Fast Switch and Spline Scheme for Accurate Inversion of Nonlinear Functions: The New First Choice Solution to Kepler’s Equation. (arXiv:1812.02273v1 [physics.comp-ph])

<a href="http://arxiv.org/find/physics/1/au:+Tommasini_D/0/1/0/all/0/1">Daniele Tommasini</a>, <a href="http://arxiv.org/find/physics/1/au:+Olivieri_D/0/1/0/all/0/1">David N. Olivieri</a>

Numerically obtaining the inverse of a function is a common task for many

scientific problems, often solved using a Newton iteration method. Here we

describe an alternative scheme, based on switching variables followed by spline

interpolation, which can be applied to monotonic functions under very general

conditions. To optimize the algorithm, we designed a specific spline routine

that is faster and more accurate than those that have been described in the

literature. We also derive analytically the theoretical errors of the method

and test it on examples that are of interest in physics. In particular, we

compute the real branch of Lambert’s $W(y)$ function, which is defined as the

inverse of $x exp(x)$, and we solve Kepler’s equation for the time evolution

of planets and spacecrafts. In all cases, our predictions for the theoretical

errors are in excellent agreement with our numerical results, and are smaller

than what could be expected from the general error analysis of spline

interpolation by many orders of magnitude, namely by an astonishing $3times

10^{-22}$ factor for the computation of $W$ in the range $W(y)in [0,10]$. In

our tests, this scheme is much faster than the Newton-Raphson iteration method,

by a factor in the range $10^{-4}$ to $10^{-3}$ for the execution time in the

examples, when the values of the inverse function over an entire interval or

for a large number of points are requested. For Kepler’s equation and tolerance

$10^{-6}$ rad, the algorithm outperforms Newton’s method for all values of the

number of points $Nge 2$.

Numerically obtaining the inverse of a function is a common task for many

scientific problems, often solved using a Newton iteration method. Here we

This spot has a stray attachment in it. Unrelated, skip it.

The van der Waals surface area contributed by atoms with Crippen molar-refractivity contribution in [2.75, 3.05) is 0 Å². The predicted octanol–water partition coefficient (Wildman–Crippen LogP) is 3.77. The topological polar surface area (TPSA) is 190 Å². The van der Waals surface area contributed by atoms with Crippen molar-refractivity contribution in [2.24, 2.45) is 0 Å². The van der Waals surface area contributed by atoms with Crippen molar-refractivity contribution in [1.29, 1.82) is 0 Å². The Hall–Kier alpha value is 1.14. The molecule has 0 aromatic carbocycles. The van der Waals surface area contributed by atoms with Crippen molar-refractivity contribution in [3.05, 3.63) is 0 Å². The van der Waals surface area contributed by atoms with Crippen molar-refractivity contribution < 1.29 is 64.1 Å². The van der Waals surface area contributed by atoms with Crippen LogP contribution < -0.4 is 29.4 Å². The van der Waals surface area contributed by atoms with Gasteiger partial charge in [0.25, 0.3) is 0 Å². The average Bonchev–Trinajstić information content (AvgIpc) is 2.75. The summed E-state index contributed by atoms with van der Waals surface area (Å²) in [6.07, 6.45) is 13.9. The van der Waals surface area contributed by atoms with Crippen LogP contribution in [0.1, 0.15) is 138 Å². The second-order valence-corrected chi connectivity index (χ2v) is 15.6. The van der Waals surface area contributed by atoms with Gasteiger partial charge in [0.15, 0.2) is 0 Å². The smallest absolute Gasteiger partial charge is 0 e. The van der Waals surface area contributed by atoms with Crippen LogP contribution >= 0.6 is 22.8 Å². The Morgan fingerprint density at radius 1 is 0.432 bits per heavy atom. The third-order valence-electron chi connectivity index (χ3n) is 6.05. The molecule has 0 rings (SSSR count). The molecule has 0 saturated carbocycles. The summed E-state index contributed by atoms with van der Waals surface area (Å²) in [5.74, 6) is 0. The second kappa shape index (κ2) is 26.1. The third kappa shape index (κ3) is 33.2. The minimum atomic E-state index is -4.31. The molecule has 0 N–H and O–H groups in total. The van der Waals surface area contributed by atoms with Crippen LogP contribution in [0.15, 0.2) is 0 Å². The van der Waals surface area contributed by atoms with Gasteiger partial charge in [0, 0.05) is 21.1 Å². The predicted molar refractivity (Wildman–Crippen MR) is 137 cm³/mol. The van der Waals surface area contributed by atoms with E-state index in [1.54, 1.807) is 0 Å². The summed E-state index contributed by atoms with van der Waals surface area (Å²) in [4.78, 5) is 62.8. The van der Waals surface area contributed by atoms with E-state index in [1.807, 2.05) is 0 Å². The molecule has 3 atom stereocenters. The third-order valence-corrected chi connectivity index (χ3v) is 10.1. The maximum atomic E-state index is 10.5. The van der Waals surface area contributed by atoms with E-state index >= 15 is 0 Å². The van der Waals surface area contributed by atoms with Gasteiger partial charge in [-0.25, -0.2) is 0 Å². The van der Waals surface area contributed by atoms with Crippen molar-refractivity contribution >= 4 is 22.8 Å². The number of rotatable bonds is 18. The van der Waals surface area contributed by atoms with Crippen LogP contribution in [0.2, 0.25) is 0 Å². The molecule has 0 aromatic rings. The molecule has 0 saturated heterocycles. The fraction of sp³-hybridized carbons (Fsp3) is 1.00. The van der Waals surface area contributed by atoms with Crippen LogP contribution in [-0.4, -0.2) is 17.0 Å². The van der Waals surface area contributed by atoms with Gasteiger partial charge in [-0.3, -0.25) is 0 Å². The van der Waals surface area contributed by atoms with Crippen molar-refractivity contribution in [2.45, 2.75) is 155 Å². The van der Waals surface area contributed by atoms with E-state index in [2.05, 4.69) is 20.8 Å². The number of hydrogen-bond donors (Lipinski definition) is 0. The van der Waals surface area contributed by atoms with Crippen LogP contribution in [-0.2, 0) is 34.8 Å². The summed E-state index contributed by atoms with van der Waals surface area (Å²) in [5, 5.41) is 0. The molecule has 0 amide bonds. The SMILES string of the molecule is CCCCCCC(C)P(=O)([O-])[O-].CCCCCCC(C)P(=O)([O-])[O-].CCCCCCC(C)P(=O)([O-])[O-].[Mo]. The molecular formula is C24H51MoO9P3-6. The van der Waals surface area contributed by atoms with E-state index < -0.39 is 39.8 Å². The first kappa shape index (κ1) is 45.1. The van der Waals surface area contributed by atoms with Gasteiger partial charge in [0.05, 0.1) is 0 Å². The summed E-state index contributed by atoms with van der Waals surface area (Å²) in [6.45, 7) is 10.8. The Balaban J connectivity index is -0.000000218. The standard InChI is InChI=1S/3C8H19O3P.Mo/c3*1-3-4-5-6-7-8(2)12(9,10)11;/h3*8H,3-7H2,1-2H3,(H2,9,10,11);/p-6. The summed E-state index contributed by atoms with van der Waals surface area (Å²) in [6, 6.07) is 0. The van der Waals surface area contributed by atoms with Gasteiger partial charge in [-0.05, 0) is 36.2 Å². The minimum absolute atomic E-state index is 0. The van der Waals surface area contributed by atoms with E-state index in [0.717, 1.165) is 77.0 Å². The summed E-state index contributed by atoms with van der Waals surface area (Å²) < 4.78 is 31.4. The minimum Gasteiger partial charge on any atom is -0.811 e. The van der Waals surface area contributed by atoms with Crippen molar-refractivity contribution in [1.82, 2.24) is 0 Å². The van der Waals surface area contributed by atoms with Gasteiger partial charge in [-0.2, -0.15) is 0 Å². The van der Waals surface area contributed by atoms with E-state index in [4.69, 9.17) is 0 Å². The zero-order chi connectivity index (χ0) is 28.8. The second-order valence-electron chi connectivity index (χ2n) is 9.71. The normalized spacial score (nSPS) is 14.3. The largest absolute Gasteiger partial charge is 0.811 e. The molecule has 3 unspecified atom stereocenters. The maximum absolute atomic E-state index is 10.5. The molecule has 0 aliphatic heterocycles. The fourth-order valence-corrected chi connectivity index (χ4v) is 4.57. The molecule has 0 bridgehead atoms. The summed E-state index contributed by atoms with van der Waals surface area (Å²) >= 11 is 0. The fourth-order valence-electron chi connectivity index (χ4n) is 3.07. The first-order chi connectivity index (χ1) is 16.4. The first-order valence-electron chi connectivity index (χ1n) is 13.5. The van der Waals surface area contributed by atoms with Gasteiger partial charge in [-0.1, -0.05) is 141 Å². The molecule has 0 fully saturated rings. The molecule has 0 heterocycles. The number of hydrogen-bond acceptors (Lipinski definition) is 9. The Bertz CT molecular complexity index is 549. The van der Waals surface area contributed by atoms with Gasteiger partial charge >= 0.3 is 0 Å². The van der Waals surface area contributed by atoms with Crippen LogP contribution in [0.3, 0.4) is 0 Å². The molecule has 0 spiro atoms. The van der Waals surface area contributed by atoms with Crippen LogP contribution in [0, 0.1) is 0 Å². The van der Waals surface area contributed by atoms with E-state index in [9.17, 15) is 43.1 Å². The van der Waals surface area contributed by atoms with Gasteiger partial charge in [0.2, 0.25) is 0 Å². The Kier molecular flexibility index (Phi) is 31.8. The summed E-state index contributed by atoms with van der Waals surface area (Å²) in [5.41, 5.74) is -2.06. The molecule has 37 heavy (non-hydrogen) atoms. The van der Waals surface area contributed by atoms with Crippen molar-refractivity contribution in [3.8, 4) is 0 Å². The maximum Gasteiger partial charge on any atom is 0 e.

describe an alternative scheme, based on switching variables followed by spline

interpolation, which can be applied to monotonic functions under very general

conditions. To optimize the algorithm, we designed a specific spline routine

that is faster and more accurate than those that have been described in the

literature. We also derive analytically the theoretical errors of the method

and test it on examples that are of interest in physics. In particular, we

compute the real branch of Lambert’s $W(y)$ function, which is defined as the

inverse of $x exp(x)$, and we solve Kepler’s equation for the time evolution

of planets and spacecrafts. In all cases, our predictions for the theoretical

errors are in excellent agreement with our numerical results, and are smaller

than what could be expected from the general error analysis of spline

interpolation by many orders of magnitude, namely by an astonishing $3times

10^{-22}$ factor for the computation of $W$ in the range $W(y)in [0,10]$. In

our tests, this scheme is much faster than the Newton-Raphson iteration method,

by a factor in the range $10^{-4}$ to $10^{-3}$ for the execution time in the

examples, when the values of the inverse function over an entire interval or

for a large number of points are requested. For Kepler’s equation and tolerance

$10^{-6}$ rad, the algorithm outperforms Newton’s method for all values of the

number of points $Nge 2$.

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